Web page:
“A map says to you, Read me carefully, follow me closely, doubt me not. I am the Earth in the palm of your hand.”
Beryl Markham knew about maps. She was a pilot, author and racehorse trainer, most famous for being the first woman to fly alone across the Atlantic from east to west, an adventure she recounted in her memoir, West with the Night. As an aviator, she would have been very familiar with the sight of the evening and morning star—the planet Venus—in the sky.
What she didn't know was that just a few years after her death, a robotic spacecraft would circle Venus, fire powerful bursts of radar through its veil of clouds, and begin to image the strange world's oven-hot surface. Those radar images would allow a new breed of explorer to make a new generation of maps, including one chart in particular that marks the location of a crater named Markham.
I like maps of the planets beyond Earth. They're both informative and beautiful. They embody craftsmanship, precision, and art. The US Geological Survey actually produces wall-sized paper maps of nearly every body in the Solar System. I love how these maps allow a mental line to be drawn: from a 17th-century sea captain poring over charts in his cabin as he explores new coastlines, all the way to a 21st-century post-doctoral student in front of a computer monitor, discussing potential landing sites on Europa with her peers on multiple continents in real time.
Take as an example one map in particular, a geological map of the Diana Chasma quadrangle of Venus. Before the space age, the planet Venus was a blank sphere, continuously shrouded in thick layers of clouds. (Many people assumed this meant the planet was covered in steamy jungle. You probably know the reality is starker: the clouds created a runaway greenhouse effect that rendered the surface the hottest in the Solar System, a hell of acidic skies and temperatures in excess of 460 degrees celsius.)
Even to most passing spacecraft, the view of Venus is nothing but cloud tops.
Several Soviet craft dared a landing. They only survived a few minutes. The key to piercing the veil of Venus planet-wide turns out to be radar. Scientists learned a lot using facilities like the giant antenna at the Arecibo Observatory to bounce radar signals through the clouds, off the surface, and back to Earth for analysis.
Even better, in the 1990s an orbiter named Magellan took up its station at the second planet. It carried a synthetic aperture radar system to map the surface. Radar imaging and altimetric and radiometric mapping covered 98 percent of the planet, with radar resolution of about 120 meters. This allowed Magellan to create lovely images of the landscape, like this one of the area surrounding Markham Crater. Venus explorers think a violent impact dug the crater, and either melted or released molten rock that flowed downhill.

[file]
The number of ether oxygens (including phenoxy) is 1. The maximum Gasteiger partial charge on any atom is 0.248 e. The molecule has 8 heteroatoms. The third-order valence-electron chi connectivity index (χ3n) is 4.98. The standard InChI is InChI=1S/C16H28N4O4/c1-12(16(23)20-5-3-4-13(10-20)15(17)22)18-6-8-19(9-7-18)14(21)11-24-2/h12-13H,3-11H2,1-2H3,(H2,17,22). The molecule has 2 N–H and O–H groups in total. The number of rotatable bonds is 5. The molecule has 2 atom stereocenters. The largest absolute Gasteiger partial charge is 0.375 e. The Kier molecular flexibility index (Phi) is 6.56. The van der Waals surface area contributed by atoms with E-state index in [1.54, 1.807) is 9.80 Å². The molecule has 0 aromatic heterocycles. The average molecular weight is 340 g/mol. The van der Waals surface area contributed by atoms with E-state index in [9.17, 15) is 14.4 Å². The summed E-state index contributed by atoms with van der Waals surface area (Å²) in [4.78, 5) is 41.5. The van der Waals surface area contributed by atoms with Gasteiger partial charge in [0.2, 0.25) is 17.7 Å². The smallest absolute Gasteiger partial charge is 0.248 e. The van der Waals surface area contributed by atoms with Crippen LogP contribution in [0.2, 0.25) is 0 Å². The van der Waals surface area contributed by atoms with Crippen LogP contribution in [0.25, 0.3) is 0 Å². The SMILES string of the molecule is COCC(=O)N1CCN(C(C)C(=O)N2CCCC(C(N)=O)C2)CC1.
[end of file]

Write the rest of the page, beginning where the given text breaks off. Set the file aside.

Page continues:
In this view, we can see some of the planet's extremes. There are tall raised areas like Miralaidji Corona, which is an example of where hot magma welled up near the surface, creating radial fractures and causing lava to spill out across the plains. But in this same shot we can see part of Diana Chasma, a 900-kilometer-long trough that includes some of the deepest points on the globe. This is among the steepest terrain on Venus, with altitudes ranging from –2.5 to 4.7 km. In some places the slopes incline more than 30 degrees.
All this exploration yields more than pretty pictures. By analyzing data from the full suite of instruments on board Magellan, along with information from other orbiters, landers, and Earth-bound observers, scientists can begin to piece together the geology—and thus the history—of Venus as a whole. All without risking boots (smoking, melted boots) on the ground.
One product of the data collection and painstaking analysis is this gorgeous map of the Diana Quadrangle, including Markham Crater and Miralaidji Corona, along with many other craters, cliffs, and fissures.
You can see more detail by clicking the image, or get the complete map, key, and other notes on the USGS site.
There is still so much to explore, so many places where the maps are incomplete. Pioneering aviator Beryl Markham wrote that, "I learned to wander. I learned what every dreaming child needs to know—that no horizon is so far that you cannot get above it or beyond it."
But none of this will be easy. She also warned, “We fly, but we have not 'conquered' the air. Nature presides in all her dignity, permitting us the study and the use of such of her forces as we may understand. It is when we presume to intimacy, having been granted only tolerance, that the harsh stick falls across our impudent knuckles and we rub the pain, staring upward, startled by our ignorance.”